MotoringFile Review: MINI Convertible Cooper S

There are few driving experiences in the midwest better than taking the back roads of Wisconsin north to Road America. Surrounded by farms, nestled in rolling hills, the scenery is the type of storybook rural landscape that great books conjure. The only way to make this journey better is being able to get closer to it. Removing the roof is a start – hence why we carefully timed our week with the new 2017 MINI Convertible Cooper S to coincide with our time at Road America. But judging a convertible on days like this is a little too easy. What is it like to live with during the drudgery of commutes and soccer practice? Let’s find out.

What’s New

Let’s back up for a moment however. This is the first entirely new MINI convertible since the original R52 model that debuted in 2004 (little known fact that the 2009 R57 convertible carried over a good portion of that first car’s chassis). All that aside the new MINI convertible (internally known as the F57) is exactly what you’d expect. And that’s a very good thing. The F57 is an iteration of a same convertible formula MINI created in 2004. That original convertible introduced the dual mode top, the pull-down rear tailgate and the four seat layout. None of that changed in the second generation (R57) nor has it changed with the 3rd generation 2016 MINI Convertible.

Yet everything here is new. Underneath it all is BMW’s new UKL architecture first seen on the F56 MINI hatch. Longer, wider and (if you take away US specific mandated safety structures) lighter than what came before it, the UKL has made small MINIs much more livable and (dare we say it) premium feeling without sacrificing performance.

Elsewhere MINI has rethought the pull-down tailgate with a new hinge system that has a more robust design. This then leads to a boot that is 25% larger and has an easy load function, giving it even more space when the top is up. All in an effort to increase the ability to use this car as a daily driver.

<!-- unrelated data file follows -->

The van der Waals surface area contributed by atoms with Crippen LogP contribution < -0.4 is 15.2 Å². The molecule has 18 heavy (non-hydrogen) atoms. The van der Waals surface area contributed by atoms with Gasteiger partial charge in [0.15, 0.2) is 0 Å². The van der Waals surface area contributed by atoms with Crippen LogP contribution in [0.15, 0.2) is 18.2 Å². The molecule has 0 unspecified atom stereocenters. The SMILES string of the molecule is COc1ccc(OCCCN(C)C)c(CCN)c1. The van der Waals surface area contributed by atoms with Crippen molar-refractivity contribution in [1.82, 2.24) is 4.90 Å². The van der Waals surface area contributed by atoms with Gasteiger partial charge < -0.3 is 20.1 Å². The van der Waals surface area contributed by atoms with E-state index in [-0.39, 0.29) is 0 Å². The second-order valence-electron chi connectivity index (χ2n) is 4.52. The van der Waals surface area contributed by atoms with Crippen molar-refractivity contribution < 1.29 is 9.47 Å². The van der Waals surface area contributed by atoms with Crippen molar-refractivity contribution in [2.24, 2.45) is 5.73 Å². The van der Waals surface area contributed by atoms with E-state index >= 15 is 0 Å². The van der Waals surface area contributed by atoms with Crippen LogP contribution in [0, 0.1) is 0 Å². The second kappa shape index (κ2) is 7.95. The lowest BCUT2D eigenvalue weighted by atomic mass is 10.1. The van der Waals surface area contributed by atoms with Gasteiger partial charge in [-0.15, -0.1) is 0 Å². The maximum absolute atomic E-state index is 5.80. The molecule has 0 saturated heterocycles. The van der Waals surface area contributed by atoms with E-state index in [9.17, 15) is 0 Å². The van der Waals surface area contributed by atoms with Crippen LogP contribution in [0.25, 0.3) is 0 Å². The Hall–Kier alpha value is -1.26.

Up top the roof has been improved with an all electric motor that is both quicker and quieter than before. The fabric itself is also updated with more resistance to tears and creasing (something first generation convertible owners likely know something about). And the optional MINI Yours Union Jack top (with a subtle herringbone pattern) is a must after seeing it in person.

The Look

Unlike other F Series cars the new F57 Convertible seems to wear it’s new larger nose rather well – at least better than its hard top (F56) brother. For those not following MINIs in recent years, European pedestrian impact standards have led to most cars growing larger and longer from the front wheels forward. The goal is to create space between the impact point and the hard points under the hood. The effect has been a ballooning of the front overhang – the very thing that MINI’s design language has traditionally eliminated. Here though it blends in better with the overall shape of the droptop dominating the back half of the car.